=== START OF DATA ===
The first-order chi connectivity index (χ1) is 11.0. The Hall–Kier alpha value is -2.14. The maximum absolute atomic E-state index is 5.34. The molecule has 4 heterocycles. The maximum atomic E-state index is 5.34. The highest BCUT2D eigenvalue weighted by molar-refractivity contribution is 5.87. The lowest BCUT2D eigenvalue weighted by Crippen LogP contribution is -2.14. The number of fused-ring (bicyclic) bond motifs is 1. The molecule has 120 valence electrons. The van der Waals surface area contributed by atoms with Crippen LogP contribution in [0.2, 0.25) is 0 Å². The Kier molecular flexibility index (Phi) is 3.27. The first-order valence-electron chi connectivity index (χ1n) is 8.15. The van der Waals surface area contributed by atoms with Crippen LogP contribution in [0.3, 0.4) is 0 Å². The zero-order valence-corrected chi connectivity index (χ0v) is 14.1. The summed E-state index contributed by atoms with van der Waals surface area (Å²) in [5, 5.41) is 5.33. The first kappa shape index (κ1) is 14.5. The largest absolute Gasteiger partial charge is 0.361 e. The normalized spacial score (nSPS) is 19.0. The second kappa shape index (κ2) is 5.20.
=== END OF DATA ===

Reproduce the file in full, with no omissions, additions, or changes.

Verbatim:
The first-order chi connectivity index (χ1) is 11.0. The Hall–Kier alpha value is -2.14. The maximum absolute atomic E-state index is 5.34. The molecule has 4 heterocycles. The maximum atomic E-state index is 5.34. The highest BCUT2D eigenvalue weighted by molar-refractivity contribution is 5.87. The lowest BCUT2D eigenvalue weighted by Crippen LogP contribution is -2.14. The number of fused-ring (bicyclic) bond motifs is 1. The molecule has 120 valence electrons. The van der Waals surface area contributed by atoms with Crippen LogP contribution in [0.2, 0.25) is 0 Å². The Kier molecular flexibility index (Phi) is 3.27. The first-order valence-electron chi connectivity index (χ1n) is 8.15. The van der Waals surface area contributed by atoms with Crippen LogP contribution in [0.3, 0.4) is 0 Å². The zero-order valence-corrected chi connectivity index (χ0v) is 14.1. The summed E-state index contributed by atoms with van der Waals surface area (Å²) in [5, 5.41) is 5.33. The first kappa shape index (κ1) is 14.5. The largest absolute Gasteiger partial charge is 0.361 e. The normalized spacial score (nSPS) is 19.0. The second kappa shape index (κ2) is 5.20.